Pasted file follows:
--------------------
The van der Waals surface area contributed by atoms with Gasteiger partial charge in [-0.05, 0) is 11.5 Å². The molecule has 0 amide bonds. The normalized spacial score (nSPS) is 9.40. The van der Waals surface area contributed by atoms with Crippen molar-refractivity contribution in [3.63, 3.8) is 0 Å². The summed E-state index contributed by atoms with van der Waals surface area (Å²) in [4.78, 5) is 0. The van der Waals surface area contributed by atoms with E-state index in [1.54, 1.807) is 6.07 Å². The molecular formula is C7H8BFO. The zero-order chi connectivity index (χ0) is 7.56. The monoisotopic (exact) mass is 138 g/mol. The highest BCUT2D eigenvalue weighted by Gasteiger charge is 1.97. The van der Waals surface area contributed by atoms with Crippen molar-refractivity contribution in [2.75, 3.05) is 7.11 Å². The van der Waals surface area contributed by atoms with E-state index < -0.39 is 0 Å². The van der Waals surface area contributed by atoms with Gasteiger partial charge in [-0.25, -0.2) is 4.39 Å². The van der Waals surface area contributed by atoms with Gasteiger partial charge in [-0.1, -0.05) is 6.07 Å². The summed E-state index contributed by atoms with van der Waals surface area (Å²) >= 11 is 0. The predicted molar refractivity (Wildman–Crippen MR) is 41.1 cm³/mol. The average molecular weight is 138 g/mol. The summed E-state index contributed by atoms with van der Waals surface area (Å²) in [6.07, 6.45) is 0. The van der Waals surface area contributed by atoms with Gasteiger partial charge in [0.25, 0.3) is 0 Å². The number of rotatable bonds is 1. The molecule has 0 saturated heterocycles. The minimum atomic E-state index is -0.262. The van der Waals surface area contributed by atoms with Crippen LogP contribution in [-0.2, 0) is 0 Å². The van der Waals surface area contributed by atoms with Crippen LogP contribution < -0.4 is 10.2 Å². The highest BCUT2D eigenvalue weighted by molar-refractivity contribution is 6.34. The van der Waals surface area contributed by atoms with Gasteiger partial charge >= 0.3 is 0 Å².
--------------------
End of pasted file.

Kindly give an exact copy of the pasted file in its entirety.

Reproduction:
The van der Waals surface area contributed by atoms with Gasteiger partial charge in [-0.05, 0) is 11.5 Å². The molecule has 0 amide bonds. The normalized spacial score (nSPS) is 9.40. The van der Waals surface area contributed by atoms with Crippen molar-refractivity contribution in [3.63, 3.8) is 0 Å². The summed E-state index contributed by atoms with van der Waals surface area (Å²) in [4.78, 5) is 0. The van der Waals surface area contributed by atoms with E-state index in [1.54, 1.807) is 6.07 Å². The molecular formula is C7H8BFO. The zero-order chi connectivity index (χ0) is 7.56. The monoisotopic (exact) mass is 138 g/mol. The highest BCUT2D eigenvalue weighted by Gasteiger charge is 1.97. The van der Waals surface area contributed by atoms with Crippen molar-refractivity contribution in [2.75, 3.05) is 7.11 Å². The van der Waals surface area contributed by atoms with E-state index < -0.39 is 0 Å². The van der Waals surface area contributed by atoms with Gasteiger partial charge in [-0.25, -0.2) is 4.39 Å². The van der Waals surface area contributed by atoms with Gasteiger partial charge in [-0.1, -0.05) is 6.07 Å². The summed E-state index contributed by atoms with van der Waals surface area (Å²) >= 11 is 0. The predicted molar refractivity (Wildman–Crippen MR) is 41.1 cm³/mol. The average molecular weight is 138 g/mol. The summed E-state index contributed by atoms with van der Waals surface area (Å²) in [6.07, 6.45) is 0. The van der Waals surface area contributed by atoms with Gasteiger partial charge in [0.25, 0.3) is 0 Å². The number of rotatable bonds is 1. The molecule has 0 saturated heterocycles. The minimum atomic E-state index is -0.262. The van der Waals surface area contributed by atoms with Crippen LogP contribution in [-0.2, 0) is 0 Å². The van der Waals surface area contributed by atoms with Crippen LogP contribution < -0.4 is 10.2 Å². The highest BCUT2D eigenvalue weighted by molar-refractivity contribution is 6.34. The van der Waals surface area contributed by atoms with Gasteiger partial charge >= 0.3 is 0 Å².